Re: Watch What You Eat (With Your Mind): Buddhist Meditation
- View SourceThat's a nice, thoughtful sentiment. Thanks.
--- In email@example.com, medit8ionsociety <no_reply@...> wrote:
> By Anushka Fernandopulle
> The well-known opening verse from the Buddhist text
> The Dhammapada:
> Mind is the forerunner of all things
> Act and speak with an unwholesome mind,
> And unhappiness will follow you
> As surely as the wheel of the cart follows the ox
> which draws it.
> Mind is the forerunner of all things.
> Act and speak with a wholesome mind,
> And happiness will follow you
> Like your never departing shadow.
> Sounds like a simple and clear instruction. But what is
> wholesome vs. unwholesome mind? Wholesome mind refers to
> wise, kind states of mind like compassion, joy, equanimity, generosity and love. These mind states originate from wisdom
> and an understanding of the truth of interconnection.
> Unwholesome mind refers to states that originate in delusion
> and a sense of separation, such as aversion, greed, fear,
> hatred, jealousy, revenge or confusion. They are suffering
> in the moment they have arisen, and the speech and actions
> taken from these states have unpleasant results for oneself
> and others.
> During the course of one day, we can have a wide variety of
> mind states appearing, like different colored lenses that
> drop in front of our eyes. Many times we are unaware that
> these lenses are present, except in the strongest of cases,
> so speak and act (and type e-mails and text!) through whatever
> filter happens to be there at the moment. It's a gamble whether
> the speech/action is filtered through wisdom and kindness or something less positive like anxiety or irritation. Which means
> that sometimes we do, say (or type!) things that we later regret.
> An underlying problem is that we blindly believe our thoughts
> and repeatedly take them to be ourselves. Thus we take up
> anything that occurs in the mind indiscriminately, though it
> would be much better for us to practice some discernment.
> In this way we are like babies who will pick up anything and
> put it in our mouth. You have to watch babies very carefully
> when they are young because they will eat anything off the
> ground -- toys, stones, worms, plug points and occasionally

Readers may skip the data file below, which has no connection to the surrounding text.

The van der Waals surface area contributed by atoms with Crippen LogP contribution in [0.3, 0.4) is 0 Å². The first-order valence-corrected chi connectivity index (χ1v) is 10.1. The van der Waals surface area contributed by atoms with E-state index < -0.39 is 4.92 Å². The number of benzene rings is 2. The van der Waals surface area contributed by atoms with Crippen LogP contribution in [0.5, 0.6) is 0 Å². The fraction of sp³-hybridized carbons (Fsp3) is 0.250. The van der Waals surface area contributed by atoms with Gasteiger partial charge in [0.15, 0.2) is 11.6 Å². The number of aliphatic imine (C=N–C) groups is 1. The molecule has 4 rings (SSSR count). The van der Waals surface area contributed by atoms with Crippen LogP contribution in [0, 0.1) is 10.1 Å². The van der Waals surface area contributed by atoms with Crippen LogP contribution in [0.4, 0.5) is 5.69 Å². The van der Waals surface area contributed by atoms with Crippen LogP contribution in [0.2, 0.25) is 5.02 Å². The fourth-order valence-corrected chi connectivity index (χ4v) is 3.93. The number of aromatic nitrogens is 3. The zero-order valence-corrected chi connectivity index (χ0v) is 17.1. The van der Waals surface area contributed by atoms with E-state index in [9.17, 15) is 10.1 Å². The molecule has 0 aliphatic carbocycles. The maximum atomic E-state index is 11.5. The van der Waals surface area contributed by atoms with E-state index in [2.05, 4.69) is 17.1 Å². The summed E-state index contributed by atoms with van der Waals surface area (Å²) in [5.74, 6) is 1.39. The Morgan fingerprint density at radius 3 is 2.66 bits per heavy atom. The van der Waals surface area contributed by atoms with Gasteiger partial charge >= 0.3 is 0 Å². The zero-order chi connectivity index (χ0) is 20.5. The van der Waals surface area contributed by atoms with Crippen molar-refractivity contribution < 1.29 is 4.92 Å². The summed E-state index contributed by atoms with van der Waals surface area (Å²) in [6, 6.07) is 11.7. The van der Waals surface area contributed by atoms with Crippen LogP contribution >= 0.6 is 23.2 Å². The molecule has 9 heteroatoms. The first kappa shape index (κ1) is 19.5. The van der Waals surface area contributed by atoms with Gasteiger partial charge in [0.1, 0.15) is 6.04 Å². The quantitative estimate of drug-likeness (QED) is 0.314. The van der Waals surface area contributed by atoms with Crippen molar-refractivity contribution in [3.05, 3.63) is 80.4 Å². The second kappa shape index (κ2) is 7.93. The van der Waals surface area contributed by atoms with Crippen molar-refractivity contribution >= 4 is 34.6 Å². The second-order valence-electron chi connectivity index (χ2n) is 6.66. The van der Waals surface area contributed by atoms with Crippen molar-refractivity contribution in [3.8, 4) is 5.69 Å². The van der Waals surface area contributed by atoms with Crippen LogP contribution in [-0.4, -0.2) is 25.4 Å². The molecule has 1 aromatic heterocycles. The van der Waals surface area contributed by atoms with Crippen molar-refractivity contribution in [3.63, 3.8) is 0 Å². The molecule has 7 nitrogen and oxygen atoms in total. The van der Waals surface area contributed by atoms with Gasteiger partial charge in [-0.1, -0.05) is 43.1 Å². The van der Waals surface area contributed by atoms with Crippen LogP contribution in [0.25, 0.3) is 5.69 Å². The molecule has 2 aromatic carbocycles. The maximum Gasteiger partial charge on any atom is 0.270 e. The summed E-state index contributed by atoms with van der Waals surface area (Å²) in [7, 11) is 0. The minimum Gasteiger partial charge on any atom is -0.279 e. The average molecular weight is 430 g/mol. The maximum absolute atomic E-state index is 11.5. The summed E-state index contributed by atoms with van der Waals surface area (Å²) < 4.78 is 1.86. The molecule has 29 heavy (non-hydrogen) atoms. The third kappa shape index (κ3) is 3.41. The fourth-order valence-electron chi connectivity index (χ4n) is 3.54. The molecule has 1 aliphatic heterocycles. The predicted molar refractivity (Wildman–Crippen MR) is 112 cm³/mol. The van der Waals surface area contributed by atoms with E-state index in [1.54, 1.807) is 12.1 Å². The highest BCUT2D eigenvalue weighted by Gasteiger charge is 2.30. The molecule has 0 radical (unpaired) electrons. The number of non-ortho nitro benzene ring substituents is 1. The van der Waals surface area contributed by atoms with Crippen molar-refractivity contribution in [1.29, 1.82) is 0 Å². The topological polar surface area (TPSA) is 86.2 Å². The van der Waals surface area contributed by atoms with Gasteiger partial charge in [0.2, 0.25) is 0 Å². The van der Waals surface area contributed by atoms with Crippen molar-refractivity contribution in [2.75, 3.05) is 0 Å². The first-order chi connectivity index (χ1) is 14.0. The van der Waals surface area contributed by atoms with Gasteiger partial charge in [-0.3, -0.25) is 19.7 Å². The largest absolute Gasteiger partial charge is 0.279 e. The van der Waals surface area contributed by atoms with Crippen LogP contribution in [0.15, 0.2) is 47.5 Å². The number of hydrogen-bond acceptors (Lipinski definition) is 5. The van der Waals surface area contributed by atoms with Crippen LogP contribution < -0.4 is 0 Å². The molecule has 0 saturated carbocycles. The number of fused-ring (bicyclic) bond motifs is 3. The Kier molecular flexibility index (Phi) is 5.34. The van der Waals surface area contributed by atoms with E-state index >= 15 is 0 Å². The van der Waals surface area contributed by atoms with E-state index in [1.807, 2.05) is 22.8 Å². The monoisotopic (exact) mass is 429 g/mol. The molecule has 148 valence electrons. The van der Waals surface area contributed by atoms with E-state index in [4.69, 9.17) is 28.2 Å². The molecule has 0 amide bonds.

> a piece of food if they are lucky! They have no ability to
> discern yet between what is edible or inedible. As the adult
> you have to constantly be on guard, and often pry things out
> of their little mouths. It doesn't take long for babies to pick
> up some random thing and try to eat it! It also means that they
> end up choking a lot on the junk they pick up, and crying when
> it tasted bad or hurts their mouth. Does this sound familiar
> to you? Not just with babies, but with yourself regarding your
> In the same way the untrained mind will take up any thought
> and mind state no matter how toxic. We pick up the equivalent
> of indigestible stones, dirt, worms and plug points (hatred, jealousy, etc.) and consume them. It is only after we choke
> that we notice something is wrong. The path of practice includes learning to be aware when a thought or mind state has arisen: what
> is this and is this something that is wholesome or unwholesome: edible or inedible? This usually takes training, just as we have
> to train children about what they should put in their mouths.
> But we might as well learn, since otherwise we are constantly
> in danger of choking!
> With insight meditation or mindfulness practice, we get a
> chance to practice this in sitting meditation, in the most
> basic of conditions. Sitting silently, simply breathing, then becoming aware of what is arising in the mind and in the body.
> What thoughts and mind states are occurring? Are they wholesome
> or unwholesome? Edible or inedible?
> From this practice we can develop the ability to see clearly
> under simple conditions, which helps us to discern under more
> complex conditions as well. Then we can see what is in the mind
> when we are in the middle of a meeting, driving the car or at
> the grocery store. Practice can seem to take a lot of effort,
> but it will be well worth it for your own sake and the sake of
> all those you meet for the rest of your life. The unwholesome
> mind states can be diminished and even uprooted from the
> mindstream. And happiness will follow you, like your
> never-departing shadow.
> Follow Anushka Fernandopulle on Twitter:
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